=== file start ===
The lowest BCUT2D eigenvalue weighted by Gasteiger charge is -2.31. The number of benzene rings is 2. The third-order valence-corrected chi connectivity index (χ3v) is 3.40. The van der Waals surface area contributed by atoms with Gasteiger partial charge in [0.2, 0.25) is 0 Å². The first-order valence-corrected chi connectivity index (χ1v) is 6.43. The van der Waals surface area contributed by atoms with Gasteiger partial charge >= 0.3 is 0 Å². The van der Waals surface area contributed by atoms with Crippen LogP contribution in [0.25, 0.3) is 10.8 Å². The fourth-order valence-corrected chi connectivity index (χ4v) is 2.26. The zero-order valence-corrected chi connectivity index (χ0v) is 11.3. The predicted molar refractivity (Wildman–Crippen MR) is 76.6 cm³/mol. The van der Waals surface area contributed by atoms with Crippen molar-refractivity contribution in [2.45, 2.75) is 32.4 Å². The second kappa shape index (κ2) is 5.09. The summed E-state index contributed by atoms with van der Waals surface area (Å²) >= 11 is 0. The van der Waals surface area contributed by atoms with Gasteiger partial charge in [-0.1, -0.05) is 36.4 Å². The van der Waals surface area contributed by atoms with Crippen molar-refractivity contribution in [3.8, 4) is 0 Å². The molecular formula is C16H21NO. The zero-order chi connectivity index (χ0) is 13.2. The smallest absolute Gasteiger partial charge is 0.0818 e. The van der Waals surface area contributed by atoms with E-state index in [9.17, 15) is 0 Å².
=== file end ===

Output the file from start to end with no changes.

The lowest BCUT2D eigenvalue weighted by Gasteiger charge is -2.31. The number of benzene rings is 2. The third-order valence-corrected chi connectivity index (χ3v) is 3.40. The van der Waals surface area contributed by atoms with Gasteiger partial charge in [0.2, 0.25) is 0 Å². The first-order valence-corrected chi connectivity index (χ1v) is 6.43. The van der Waals surface area contributed by atoms with Gasteiger partial charge >= 0.3 is 0 Å². The van der Waals surface area contributed by atoms with Crippen LogP contribution in [0.25, 0.3) is 10.8 Å². The fourth-order valence-corrected chi connectivity index (χ4v) is 2.26. The zero-order valence-corrected chi connectivity index (χ0v) is 11.3. The predicted molar refractivity (Wildman–Crippen MR) is 76.6 cm³/mol. The van der Waals surface area contributed by atoms with Crippen molar-refractivity contribution in [2.45, 2.75) is 32.4 Å². The second kappa shape index (κ2) is 5.09. The summed E-state index contributed by atoms with van der Waals surface area (Å²) >= 11 is 0. The van der Waals surface area contributed by atoms with Gasteiger partial charge in [-0.1, -0.05) is 36.4 Å². The van der Waals surface area contributed by atoms with Crippen molar-refractivity contribution in [3.8, 4) is 0 Å². The molecular formula is C16H21NO. The zero-order chi connectivity index (χ0) is 13.2. The smallest absolute Gasteiger partial charge is 0.0818 e. The van der Waals surface area contributed by atoms with E-state index in [9.17, 15) is 0 Å².